Aberdeen Place, NW8

Road in/near St John’s Wood, existing between 1823 and now

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(51.52545 -0.17522, 51.525 -0.175) 
MAP YEAR:1750180018301860190019502021Remove markers
Road · * · NW8 ·
November
11
2018

Aberdeen Place was built on the site of a farm once owned by John Lyon, who founded Harrow School in 1571.

The farm was located in the former Lisson Manor and it was built over after 1823. The new street names derived from governors of Harrow School. Aberdeen Place was named after George Hamilton-Gordon, 4th Earl of Aberdeen, who had gone to school at Harrow. He was Prime Minister between 1852 and 1855.

The farm had been held by the governors of the school. The profits from the agricultural side of the business helped with the maintenance of the Harrow Road between Harrow and London.




Main source: Category:Streets in the City of Westminster - Wikipedia
Further citations and sources




CONTRIBUTIONS TO THE LOCALITY


Comment
The Underground Map   
Added: 8 Mar 2021 14:30 GMT   

Kilburn Park - opened 1915
Kilburn Park station was opened at the height of the First World War

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Comment
The Underground Map   
Added: 8 Mar 2021 14:49 GMT   

A bit of a lift....
Kilburn Park was the first station to be designed around escalators, rather than lifts.

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LATEST LONDON-WIDE CONTRIBUTIONS TO THE PROJECT



   
Added: 11 Apr 2021 20:03 GMT   

North Harrow
The North Harrow Embassy Cinema was closed in 1963 and replaced by a bowling alley and a supermarket. As well as the cinema itself there was a substantial restaurant on the first floor.

Source: Embassy Cinema in North Harrow, GB - Cinema Treasures

Reply
Lived here
KJ   
Added: 11 Apr 2021 12:34 GMT   

Family
1900’s Cranmer family lived here at 105 (changed to 185 when road was re-numbered)
James Cranmer wife Louisa ( b.Logan)
They had 3 children one being my grandparent William (Bill) CRANMER married to grandmother “Nancy” He used to go to
Glengall Tavern in Bird in Bush Rd ,now been converted to flats.

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Comment
charlie evans   
Added: 10 Apr 2021 18:51 GMT   

apollo pub 1950s
Ted Lengthorne was the landlord of the apollo in the 1950s. A local called darkie broom who lived at number 5 lancaster road used to be the potman,I remember being in the appollo at a street party that was moved inside the pub because of rain for the queens coronation . Not sure how long the lengthornes had the pub but remember teds daughter julie being landlady in the early 1970,s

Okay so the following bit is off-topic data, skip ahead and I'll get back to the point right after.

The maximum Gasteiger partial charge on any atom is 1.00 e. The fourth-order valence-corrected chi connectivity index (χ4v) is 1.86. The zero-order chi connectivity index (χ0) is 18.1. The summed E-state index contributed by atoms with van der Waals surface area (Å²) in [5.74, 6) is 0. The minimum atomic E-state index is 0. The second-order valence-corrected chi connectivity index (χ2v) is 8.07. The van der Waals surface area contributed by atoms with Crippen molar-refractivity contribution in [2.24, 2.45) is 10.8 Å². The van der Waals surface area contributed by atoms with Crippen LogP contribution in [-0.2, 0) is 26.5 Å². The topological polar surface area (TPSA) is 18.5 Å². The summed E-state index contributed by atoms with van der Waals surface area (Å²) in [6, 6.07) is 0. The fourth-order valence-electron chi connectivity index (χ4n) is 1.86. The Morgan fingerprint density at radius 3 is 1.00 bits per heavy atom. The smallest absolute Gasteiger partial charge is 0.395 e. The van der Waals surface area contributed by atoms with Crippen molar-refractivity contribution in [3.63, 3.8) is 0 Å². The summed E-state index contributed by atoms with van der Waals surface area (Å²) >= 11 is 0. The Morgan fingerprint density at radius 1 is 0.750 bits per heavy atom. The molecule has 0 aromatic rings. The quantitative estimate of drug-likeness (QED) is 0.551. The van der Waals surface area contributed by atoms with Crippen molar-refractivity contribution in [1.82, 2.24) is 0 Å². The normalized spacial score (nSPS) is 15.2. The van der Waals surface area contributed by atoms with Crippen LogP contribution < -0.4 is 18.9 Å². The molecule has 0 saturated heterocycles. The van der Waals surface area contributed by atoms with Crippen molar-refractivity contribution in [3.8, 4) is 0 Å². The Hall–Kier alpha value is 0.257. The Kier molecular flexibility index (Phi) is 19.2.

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Graham O’Connell   
Added: 10 Apr 2021 10:24 GMT   

Lloyd & Sons, Tin Box Manufacturers (1859 - 1982)
A Lloyd & Sons occupied the wharf (now known as Lloyds Wharf, Mill Street) from the mid 19th Century to the late 20th Century. Best known for making tin boxes they also produced a range of things from petrol canisters to collecting tins. They won a notorious libel case in 1915 when a local councillor criticised the working conditions which, in fairness, weren’t great. There was a major fire here in 1929 but the company survived at least until 1982 and probably a year or two after that.

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Born here
Joyce Taylor   
Added: 5 Apr 2021 21:05 GMT   

Lavender Road, SW11
MyFather and Grand father lived at 100 Lavender Road many years .I was born here.

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Born here
Beverly Sand   
Added: 3 Apr 2021 17:19 GMT   

Havering Street, E1
My mother was born at 48 Havering Street. That house no longer exists. It disappeared from the map by 1950. Family name Schneider, mother Ray and father Joe. Joe’s parents lived just up the road at 311 Cable Street

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Comment
Fumblina   
Added: 27 Mar 2021 11:13 GMT   

St Jude’s Church, Lancefield Street
Saint Jude’s was constructed in 1878, while the parish was assigned in 1879 from the parish of Saint John, Kensal Green (P87/JNE2). The parish was united with the parishes of Saint Luke (P87/LUK1) and Saint Simon (P87/SIM) in 1952. The church was used as a chapel of ease for a few years, but in 1959 it was closed and later demolished.